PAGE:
From Teething to Toddlers: What you should know about early dental care.

By Dr. Elizabeth Fleming
January 15, 2014
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Congratulations on your new baby!  Develop good practices for your child’s oral health now, for your baby’s dental future.  Your child’s teeth began to develop in utero, and will continue this process long before any teeth will erupt.  The use of systemic fluoride can strengthen your baby’s teeth, while they develop, to make them less cavity-prone.  A small amount of fluoride exposure is good at this stage, and is probably available in your city water.  Do you drink city water?  It is an easy way to get the added fluoride protection for your baby’s teeth. In the Phoenix water supply, there is .7mg/L of fluoride in the water, as is recommended by the EPA. If your child uses bottled water for drinking and in with formula, you may be able to request bottled water with fluoride added.

At age 6 months, you can request a prescription from your pediatrician or dentist for vitamins with fluoride, if your child is not utilizing fluoridated water.  A little fluoride exposure is good for cavity protection, but a lot of fluoride can cause problems such as fluorosis. American Academy of Pediatric Dentistry – AAPD Publications The optimum exposure is .7mg/L up to 1.2mg/L.  Supplementation can be given daily from age 6 months to 16 years for this added cavity protection in the formative years. Fluoride and Water

As your child begins teething, around 6 months of age, you should use a moistened washcloth to rub on the gums, which may be swollen and sore.  Drooling may increase, and your baby may get comfort by chewing on objects, their fingers, or a chilled teething ring.  Try to avoid teething biscuits which may contain sugar, and could decay newly erupted teeth.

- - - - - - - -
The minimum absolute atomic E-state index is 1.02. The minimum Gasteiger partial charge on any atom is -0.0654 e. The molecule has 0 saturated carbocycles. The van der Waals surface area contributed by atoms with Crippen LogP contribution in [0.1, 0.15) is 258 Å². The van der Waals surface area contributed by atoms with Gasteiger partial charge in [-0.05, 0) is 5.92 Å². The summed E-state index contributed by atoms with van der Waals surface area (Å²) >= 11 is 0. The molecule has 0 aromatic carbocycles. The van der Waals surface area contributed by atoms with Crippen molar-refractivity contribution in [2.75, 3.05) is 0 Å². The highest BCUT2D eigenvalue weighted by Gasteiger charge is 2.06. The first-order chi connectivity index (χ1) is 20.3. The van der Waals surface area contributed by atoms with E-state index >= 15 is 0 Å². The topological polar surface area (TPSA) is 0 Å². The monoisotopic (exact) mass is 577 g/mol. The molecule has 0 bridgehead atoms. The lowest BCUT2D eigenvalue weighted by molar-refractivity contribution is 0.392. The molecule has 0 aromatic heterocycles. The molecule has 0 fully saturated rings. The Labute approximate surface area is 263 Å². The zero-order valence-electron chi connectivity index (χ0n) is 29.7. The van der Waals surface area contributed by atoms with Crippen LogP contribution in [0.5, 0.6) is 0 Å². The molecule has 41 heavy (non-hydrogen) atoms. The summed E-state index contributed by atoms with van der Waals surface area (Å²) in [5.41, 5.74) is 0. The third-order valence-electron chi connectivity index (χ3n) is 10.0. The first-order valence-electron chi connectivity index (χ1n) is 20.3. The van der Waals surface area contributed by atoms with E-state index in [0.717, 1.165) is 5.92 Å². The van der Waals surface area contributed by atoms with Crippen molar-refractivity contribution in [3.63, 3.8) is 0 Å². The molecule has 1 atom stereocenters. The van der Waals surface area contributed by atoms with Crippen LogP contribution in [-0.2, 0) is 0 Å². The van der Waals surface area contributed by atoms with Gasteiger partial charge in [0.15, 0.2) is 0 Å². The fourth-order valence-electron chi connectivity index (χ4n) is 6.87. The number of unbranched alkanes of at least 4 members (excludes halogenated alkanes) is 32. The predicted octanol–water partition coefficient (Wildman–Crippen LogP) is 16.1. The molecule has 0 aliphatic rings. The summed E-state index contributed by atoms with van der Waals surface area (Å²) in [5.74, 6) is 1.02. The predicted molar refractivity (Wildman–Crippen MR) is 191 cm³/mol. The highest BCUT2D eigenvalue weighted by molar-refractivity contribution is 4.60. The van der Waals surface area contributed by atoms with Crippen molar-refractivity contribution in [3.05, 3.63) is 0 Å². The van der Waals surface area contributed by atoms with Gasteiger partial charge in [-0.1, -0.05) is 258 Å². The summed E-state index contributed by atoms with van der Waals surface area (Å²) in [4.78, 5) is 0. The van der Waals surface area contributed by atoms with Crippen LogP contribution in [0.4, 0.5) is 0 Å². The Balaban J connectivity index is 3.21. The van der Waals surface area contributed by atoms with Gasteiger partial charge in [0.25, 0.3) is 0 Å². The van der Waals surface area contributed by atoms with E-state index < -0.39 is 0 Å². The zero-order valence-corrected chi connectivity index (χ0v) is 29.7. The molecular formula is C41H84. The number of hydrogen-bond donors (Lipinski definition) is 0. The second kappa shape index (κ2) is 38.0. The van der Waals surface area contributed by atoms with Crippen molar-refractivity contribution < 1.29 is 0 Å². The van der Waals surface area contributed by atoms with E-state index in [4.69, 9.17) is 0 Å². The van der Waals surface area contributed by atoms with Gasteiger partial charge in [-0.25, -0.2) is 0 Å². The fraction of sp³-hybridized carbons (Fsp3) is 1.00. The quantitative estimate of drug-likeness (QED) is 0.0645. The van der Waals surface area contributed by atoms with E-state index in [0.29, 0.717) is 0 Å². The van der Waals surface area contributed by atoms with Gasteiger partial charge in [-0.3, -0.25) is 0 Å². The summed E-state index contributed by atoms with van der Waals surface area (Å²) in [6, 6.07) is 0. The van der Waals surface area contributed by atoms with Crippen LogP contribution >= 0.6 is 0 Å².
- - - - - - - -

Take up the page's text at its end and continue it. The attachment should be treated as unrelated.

If you put your child to bed with a bottle, make sure it is water only! When babies fall asleep with the bottle nipple clasped between their teeth, sugars from any liquids other than water can pool on the teeth and cause a syndrome called nursing bottle decay. Baby Bottle Tooth Decay or Nursing Bottle Syndrome – Oral Health For All

Once teeth start to erupt, the teething process will occur off and on from age 6 months to 2 years of age, until all 20 baby teeth erupt.  During this time, incorporate brushing your child’s teeth 2 times/day with plain water.  For kids over age 2, use a pea sized amount of toothpaste twice daily. Most kids cannot do an adequate job of brushing their teeth before age 5, so your supervision is necessary.

If you see discoloration, staining, or what looks like decay on your child’s newly erupted baby teeth, you may need to take your child to a pedodontist, who specializes in children’s dental health.  If no immediate problems are seen by you while brushing your child’s teeth regularly, we recommend that children be seen for their first dental visit between the ages of 2-3.  We invite you to call our office to see if we are the right dental practice for you and your family!

Elizabeth J Fleming, DDS and staff at Desert Ridge Smiles  480-860-4300